According to official preliminary results published around 78 percent voted yes to the amendments, versus 21 percent against. Turnout was about 65 percent. The amendments will “reset” the two-term presidential limit to zero, allowing Putin to run for another two six-year, consecutive mandates after his current term ends in 2024. He has already led Russia for more than two decades, as either president or prime minister. Putin has said he is yet to decide whether he would run again. If he does run in the next elections, set for 2024 and 2030, he could be in charge longer than any ruler since Peter the Great, including Joseph Stalin. By the time of the 2036 election, Putin would be 83. The outcome of the election was never in doubt: Copies of Russia’s new constitution went on sale in bookstores days before the results were known.
Voting took place amid the continuing coronavirus pandemic, with some polling stations set up in parks and other outdoor locations. There were reports of widespread irregularities including inconsistent tallies of results, and voters being pressured to go to the polls to increase turnout. Late last month, Putin ordered a one-off payment of 10,000 roubles to be made to those with children under 16, with the cash starting to flow into bank accounts on polling day Wednesday. As is now customary in Russia, polling stations held raffles and competitions with prizes, while companies were asked to boost their employees’ turnout and given the ability to check whether their workers voted, Reuters reported.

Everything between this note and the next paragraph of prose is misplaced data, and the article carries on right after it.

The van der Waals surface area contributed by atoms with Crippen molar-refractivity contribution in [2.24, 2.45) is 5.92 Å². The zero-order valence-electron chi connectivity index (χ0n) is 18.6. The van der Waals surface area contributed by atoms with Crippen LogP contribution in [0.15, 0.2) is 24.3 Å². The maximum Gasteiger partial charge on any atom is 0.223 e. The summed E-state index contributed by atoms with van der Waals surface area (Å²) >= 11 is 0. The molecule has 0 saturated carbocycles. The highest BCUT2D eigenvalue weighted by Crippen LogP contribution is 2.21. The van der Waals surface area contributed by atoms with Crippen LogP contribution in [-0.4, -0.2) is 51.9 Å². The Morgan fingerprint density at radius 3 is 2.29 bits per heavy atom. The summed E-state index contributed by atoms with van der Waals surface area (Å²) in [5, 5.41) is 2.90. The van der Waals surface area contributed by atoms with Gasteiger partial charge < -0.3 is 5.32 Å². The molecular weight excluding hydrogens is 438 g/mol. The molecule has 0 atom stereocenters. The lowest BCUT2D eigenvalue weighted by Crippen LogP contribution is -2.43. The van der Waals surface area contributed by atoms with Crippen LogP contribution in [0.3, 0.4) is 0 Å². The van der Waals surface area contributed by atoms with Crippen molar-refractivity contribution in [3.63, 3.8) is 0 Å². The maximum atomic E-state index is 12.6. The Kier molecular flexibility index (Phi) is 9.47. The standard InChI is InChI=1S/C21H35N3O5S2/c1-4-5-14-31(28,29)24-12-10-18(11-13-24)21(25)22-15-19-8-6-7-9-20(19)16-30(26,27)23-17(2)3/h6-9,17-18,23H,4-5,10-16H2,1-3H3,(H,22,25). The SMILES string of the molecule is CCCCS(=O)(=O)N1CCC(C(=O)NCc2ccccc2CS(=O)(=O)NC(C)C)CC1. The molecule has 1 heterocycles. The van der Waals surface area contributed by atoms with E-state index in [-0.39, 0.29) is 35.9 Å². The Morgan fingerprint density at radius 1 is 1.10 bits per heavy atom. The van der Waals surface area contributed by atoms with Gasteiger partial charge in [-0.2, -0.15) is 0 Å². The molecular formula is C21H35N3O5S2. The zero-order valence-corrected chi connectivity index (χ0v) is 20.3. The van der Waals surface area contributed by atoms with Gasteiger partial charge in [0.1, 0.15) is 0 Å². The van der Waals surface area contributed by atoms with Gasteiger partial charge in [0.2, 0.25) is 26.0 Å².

Russia also issued 500,000 new passports and 29,000 temporary certificates to allow more people to vote, First Deputy Minister of Internal Affairs Alexander Gorovoy said in a statement on Twitter. Opposition leader Alexei Navalny called the results “fake and an enormous lie” and the vote “invalid, illegal,” in a statement. “We will never recognize this result,” he added. Navalny called for his supporters to take to the streets in September when he said the peak of the coronavirus pandemic should have passed. “What Putin fears most,” Navalny said, “is the street,” calling for “hundreds of thousands and millions” to protest.
Russia’s Central Election Commission (CEC) said it had received 7,196 complaints from citizens about the vote, 591 of them on election day. The CEC considered 92 percent of all the complaints, but none required consideration at a meeting of the commission, it said. The vote was originally set for April but was postponed due to the pandemic. The ballot was stretched out over seven days, culminating on Wednesday, as a preventative measure at a time when Russia has been reporting thousands of new COVID-19 cases each day.